Women’s financial liberation
The amount of your pension is a key factor in determining whether you will be economically independent and enjoy self-determination in old age. Throughout Europe, however, women still receive significantly lower pensions than men and they are worried about falling into poverty when they are old. The good news is that women can help themselves and improve their situation.
Suspended: Women's lower pensions mainly reflect the traditional allocation of roles and the associated implications for the labour market. (Picture: iStock)
Gender pension gap: What can be done?
The "gender pension gap" is not a law of nature, and there are sustainable and innovative approaches to narrowing it. To this end companies are called upon to be more active, society needs to change its thinking and women must show greater initiative.
Wage inequality between men and women is a well-known problem. The pension gap between men and women, on the other hand, receives considerably less attention. The gender pension gap was first systematically studied in the European Union in 2013 and last year in Switzerland. It is thus not surprising that the broader public are largely ignorant about the extent of the gender pension gap.
We recently asked how much lower women's pensions were compared to their male counterparts in a quiz on our website. Just under half of the respondents assumed that women's pensions were about 20 percent lower, similar to the gender pay gap.
The gulf is twice as wide
In fact it’s much worse than that as the gender gap is twice as pronounced for pensions compared to wages: it averages out at 39% over Europe. Only every tenth quiz respondent knew that.
This lack of awareness is a serious issue as the pensions gap starts to open up at an early stage in a person's working life. The amount of your pension basically reflects the course of your career.
Why women lag behind in the pension stakes
The two main factors behind the gender pension gap are the duration and nature of employment: women earn less and often have lower-paying jobs as well as being underrepresented in management positions, they also tend to work part-time more than men. Moreover, women are much more likely than men to take a career break to look after children or relatives.
Current pension levels thus reflect past discrepancies, especially the traditional division of roles and the associated implications for a woman's place in the labour market. They are also an indicator of problems in the future: many women are in a precarious situation after retirement and financially dependent on their partner.
Should the partner sort it out?
Do women need to change their approach to pension provision? “The sum of the pension is usually calculated for a couple”, says Eric Le Baron, CEO of Swiss Life Assurance et Patrimoine in France. “As women tend to live longer, they should model their pension on the basis of their partner dying. Then they can start saving early enough and offset any lost income.”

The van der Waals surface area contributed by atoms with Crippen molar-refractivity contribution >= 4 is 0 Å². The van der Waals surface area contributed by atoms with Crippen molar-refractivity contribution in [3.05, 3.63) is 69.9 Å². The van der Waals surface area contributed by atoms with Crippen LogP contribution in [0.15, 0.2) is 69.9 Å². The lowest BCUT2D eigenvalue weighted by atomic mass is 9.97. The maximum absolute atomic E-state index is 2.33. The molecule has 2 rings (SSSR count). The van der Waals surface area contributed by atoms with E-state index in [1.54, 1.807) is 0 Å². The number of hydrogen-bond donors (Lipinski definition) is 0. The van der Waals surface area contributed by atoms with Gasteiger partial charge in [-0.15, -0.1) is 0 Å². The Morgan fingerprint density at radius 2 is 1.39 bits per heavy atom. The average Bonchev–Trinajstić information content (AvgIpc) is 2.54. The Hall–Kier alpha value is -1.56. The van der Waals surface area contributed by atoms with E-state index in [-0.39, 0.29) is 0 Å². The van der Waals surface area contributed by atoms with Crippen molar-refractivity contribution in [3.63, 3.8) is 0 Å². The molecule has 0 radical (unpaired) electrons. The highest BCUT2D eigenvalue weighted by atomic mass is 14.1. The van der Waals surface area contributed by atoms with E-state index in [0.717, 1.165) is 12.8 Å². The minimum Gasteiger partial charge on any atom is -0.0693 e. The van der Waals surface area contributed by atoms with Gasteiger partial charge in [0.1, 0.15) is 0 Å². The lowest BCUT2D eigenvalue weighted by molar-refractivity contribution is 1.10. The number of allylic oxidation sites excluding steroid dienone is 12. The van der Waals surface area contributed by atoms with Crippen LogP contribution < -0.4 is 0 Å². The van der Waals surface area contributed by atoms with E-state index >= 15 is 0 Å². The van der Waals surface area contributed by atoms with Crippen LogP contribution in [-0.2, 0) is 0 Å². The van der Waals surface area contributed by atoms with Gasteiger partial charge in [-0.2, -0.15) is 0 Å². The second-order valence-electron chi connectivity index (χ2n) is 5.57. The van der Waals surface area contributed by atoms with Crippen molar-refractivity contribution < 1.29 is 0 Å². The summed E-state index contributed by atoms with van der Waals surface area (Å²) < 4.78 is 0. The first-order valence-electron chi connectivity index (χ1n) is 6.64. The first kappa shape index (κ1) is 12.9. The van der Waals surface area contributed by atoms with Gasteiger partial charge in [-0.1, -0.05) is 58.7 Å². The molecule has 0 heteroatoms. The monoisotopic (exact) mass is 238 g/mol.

However, the reality is different: a representative survey by Swiss Life Germany with 2062 respondents, clearly demonstrates that. More than one in two women worry about falling into poverty in old age. Four in every ten women admit they would have to reduce their standard of living considerably were it not for their partner.
More individual initiative and financial awareness is called for, plus a change in attitude
“Women have to make significantly greater provision than they do now,” says Matthias Wald, Head of Sales and member of the Executive Board of Swiss Life Germany. More than one in three respondents to the Swiss Life Germany survey admitted that they had not done enough for their own pension provision to date. “Women pay less into their pensions on average – many take a break for their children or to care for relatives for a number of years”, says Wald. He stresses: “We need to be more aware of this issue.”
Finance is not taught properly in our education system. “We need to equip young people with the knowledge they need to set up their private financial planning at an early stage.”
There is also an onus on employers to reduce the gender pension gap. “Employers should have flexible working time models to harmonise work with family commitments. They should also offer childcare and promotion prospects for women”, argues Wald.
In addition to corporate measures and more individual responsibility being shown by women, a change in societal attitudes is integral to achieving a really sustainable solution. “Besides an improved distribution of family duties and family-friendly working conditions, society needs to keep dismantling gender stereotypes and accept equality in distributing roles”, says Colette Nova, Vice Director of the Swiss Federal Social Insurance Office.
Gender Pension Gap in der Schweiz
Geschlechtsspezifische Unterschiede bei den Altersrenten. Fluder, Robert; Salzgeber, Renate; von Gunten, Luzius; Kessler, Dorian; Fankhauser, Regine. 2016.
The Gender Gap in Pensions in the EU
European Commission. Bettio, Francesca; Tinios, Platon; Betti, Gianni, 2013.